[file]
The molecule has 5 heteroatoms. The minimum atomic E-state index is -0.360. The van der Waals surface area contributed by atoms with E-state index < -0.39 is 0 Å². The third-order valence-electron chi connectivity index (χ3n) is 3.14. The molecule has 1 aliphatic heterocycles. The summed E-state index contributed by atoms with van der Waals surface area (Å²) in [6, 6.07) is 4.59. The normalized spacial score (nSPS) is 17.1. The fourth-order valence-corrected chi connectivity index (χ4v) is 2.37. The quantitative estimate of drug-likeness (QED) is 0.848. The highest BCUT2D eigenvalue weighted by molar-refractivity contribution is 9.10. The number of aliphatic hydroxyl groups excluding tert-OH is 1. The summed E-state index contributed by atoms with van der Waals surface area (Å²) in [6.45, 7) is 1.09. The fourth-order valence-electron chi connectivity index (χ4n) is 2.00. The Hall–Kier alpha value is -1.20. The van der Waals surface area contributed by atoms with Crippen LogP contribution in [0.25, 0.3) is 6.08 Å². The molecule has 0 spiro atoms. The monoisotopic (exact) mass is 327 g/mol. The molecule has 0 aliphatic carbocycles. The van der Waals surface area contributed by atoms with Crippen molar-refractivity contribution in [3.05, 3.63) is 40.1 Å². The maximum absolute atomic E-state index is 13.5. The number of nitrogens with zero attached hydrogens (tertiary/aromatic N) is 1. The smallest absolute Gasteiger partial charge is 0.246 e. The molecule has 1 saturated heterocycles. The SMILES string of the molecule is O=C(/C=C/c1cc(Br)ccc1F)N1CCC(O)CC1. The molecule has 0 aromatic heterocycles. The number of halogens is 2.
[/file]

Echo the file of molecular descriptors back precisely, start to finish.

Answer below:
The molecule has 5 heteroatoms. The minimum atomic E-state index is -0.360. The van der Waals surface area contributed by atoms with E-state index < -0.39 is 0 Å². The third-order valence-electron chi connectivity index (χ3n) is 3.14. The molecule has 1 aliphatic heterocycles. The summed E-state index contributed by atoms with van der Waals surface area (Å²) in [6, 6.07) is 4.59. The normalized spacial score (nSPS) is 17.1. The fourth-order valence-corrected chi connectivity index (χ4v) is 2.37. The quantitative estimate of drug-likeness (QED) is 0.848. The highest BCUT2D eigenvalue weighted by molar-refractivity contribution is 9.10. The number of aliphatic hydroxyl groups excluding tert-OH is 1. The summed E-state index contributed by atoms with van der Waals surface area (Å²) in [6.45, 7) is 1.09. The fourth-order valence-electron chi connectivity index (χ4n) is 2.00. The Hall–Kier alpha value is -1.20. The van der Waals surface area contributed by atoms with Crippen LogP contribution in [0.25, 0.3) is 6.08 Å². The molecule has 0 spiro atoms. The monoisotopic (exact) mass is 327 g/mol. The molecule has 0 aliphatic carbocycles. The van der Waals surface area contributed by atoms with Crippen molar-refractivity contribution in [3.05, 3.63) is 40.1 Å². The maximum absolute atomic E-state index is 13.5. The number of nitrogens with zero attached hydrogens (tertiary/aromatic N) is 1. The smallest absolute Gasteiger partial charge is 0.246 e. The molecule has 1 saturated heterocycles. The SMILES string of the molecule is O=C(/C=C/c1cc(Br)ccc1F)N1CCC(O)CC1. The molecule has 0 aromatic heterocycles. The number of halogens is 2.